“All right. I do understand that. But if you don’t mind my asking, ma’am, why didn’t you buy your toaster from him?”

There was silence on the line for a few seconds.

“Yours was on sale.”

“And how much did you pay for this toaster, ma’am?”

“Fourteen ninety-five.”

“And you would like a refund for fourteen ninety-five?”

“I most certainly would. Are you going to be able to do that for me, or will I need to speak to someone higher?”

“Well, ma’am, the very best I can do for you is nine ninety-five.”

“Nine ninety-five? Why is that?”

“There’s a five dollar processing fee.”

“Why is that? I hardly think I’ve gotten five dollars worth of function out of this toaster.”

“You know what, ma’am, it’s just a processing fee, and it’s not even something we deal with. It all goes through the government.”

“All right. Well, how do I get this nine ninety-five?”

“You’ll need to package the toaster in the original box along with any accompanying attachments and ship it to our office.”

“I know. I read that on the box.”

“So, you have read our refund policy?”

“Yes. I found it on the bottom of the box.”

“All right. Do you have any questions about that?”

“Yes, I do. Do you have any idea how much it costs to ship a box containing your toaster to the address listed?”

“I do not.”

“Priority mail costs nearly twenty dollars. That’s more than the cost of the toaster itself.”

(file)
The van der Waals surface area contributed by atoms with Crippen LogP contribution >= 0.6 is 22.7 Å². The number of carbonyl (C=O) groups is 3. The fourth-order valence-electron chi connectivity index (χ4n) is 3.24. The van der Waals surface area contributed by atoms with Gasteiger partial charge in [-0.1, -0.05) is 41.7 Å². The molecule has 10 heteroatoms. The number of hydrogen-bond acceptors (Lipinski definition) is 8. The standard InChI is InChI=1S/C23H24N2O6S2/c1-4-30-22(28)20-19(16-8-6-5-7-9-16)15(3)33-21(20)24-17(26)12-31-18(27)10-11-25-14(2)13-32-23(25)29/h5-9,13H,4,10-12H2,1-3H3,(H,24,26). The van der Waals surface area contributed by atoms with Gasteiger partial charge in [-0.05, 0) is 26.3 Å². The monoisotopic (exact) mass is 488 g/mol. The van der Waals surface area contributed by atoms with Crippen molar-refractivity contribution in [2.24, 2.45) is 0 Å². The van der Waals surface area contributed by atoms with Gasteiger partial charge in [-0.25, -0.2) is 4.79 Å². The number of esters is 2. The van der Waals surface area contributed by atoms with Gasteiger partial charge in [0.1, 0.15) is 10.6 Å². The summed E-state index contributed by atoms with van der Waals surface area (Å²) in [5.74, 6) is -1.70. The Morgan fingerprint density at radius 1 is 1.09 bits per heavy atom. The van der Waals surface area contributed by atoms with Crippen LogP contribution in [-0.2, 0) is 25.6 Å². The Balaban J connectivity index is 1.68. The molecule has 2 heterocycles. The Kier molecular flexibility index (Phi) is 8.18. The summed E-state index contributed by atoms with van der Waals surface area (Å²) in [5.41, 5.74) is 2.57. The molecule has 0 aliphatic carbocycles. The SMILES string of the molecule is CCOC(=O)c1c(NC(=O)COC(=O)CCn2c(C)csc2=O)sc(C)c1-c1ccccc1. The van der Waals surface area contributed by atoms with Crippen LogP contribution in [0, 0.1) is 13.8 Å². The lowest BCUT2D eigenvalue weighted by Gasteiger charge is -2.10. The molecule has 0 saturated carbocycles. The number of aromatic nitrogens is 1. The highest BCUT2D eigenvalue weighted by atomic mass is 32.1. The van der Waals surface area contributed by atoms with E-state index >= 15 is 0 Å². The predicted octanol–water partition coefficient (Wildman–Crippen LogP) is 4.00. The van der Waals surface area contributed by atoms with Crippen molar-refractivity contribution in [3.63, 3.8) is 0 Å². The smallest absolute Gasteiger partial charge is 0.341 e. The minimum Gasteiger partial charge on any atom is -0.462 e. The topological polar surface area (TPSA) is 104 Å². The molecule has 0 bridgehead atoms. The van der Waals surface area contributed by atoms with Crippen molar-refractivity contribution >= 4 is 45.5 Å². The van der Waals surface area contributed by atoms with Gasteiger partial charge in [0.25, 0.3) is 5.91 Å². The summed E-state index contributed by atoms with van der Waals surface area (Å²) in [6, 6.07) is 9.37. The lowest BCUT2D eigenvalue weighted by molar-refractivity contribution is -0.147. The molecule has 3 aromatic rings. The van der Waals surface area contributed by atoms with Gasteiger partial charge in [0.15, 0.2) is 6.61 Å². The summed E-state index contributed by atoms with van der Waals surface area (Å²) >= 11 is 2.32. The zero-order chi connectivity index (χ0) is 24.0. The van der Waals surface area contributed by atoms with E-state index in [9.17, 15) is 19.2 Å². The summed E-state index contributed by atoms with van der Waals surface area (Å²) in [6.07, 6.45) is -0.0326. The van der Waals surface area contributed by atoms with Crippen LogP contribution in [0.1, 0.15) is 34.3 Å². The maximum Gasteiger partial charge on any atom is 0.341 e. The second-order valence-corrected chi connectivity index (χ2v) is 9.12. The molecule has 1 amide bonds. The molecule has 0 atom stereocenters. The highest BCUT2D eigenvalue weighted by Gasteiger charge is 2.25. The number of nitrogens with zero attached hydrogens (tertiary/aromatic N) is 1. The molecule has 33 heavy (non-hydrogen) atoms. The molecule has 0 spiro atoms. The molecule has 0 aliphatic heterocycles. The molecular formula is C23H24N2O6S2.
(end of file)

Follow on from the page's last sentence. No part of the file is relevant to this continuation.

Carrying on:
“I understand that. But I have no control over the price of the mail, ma’am. If that’s your complaint, I can see if I can find you the number for your senator.”

“That will not be necessary. Isn’t there anything you can do?”

“My hands are tied unless I have the toaster here in the office.”

“Well, do I have to send in the whole toaster?”

“Of course. We can only offer you a refund if you return the product. I think you’ll find most companies operate in the same way.”

“Well, can’t I just send you the receipt?”

“No, ma’am. In order to give you a full refund, we need the toaster. You can keep the receipt.”

“How can that be possible? I can’t pay for a refund.”

“Do you have any friends that will be visiting our area? Perhaps they could bring it in for you.”

“We do not.”

“Well, then I really don’t have any other options for you. If you want the refund, you need to return the toaster. If you’d like, I can waive the five dollar processing fee, but that’s really all I can do for you.”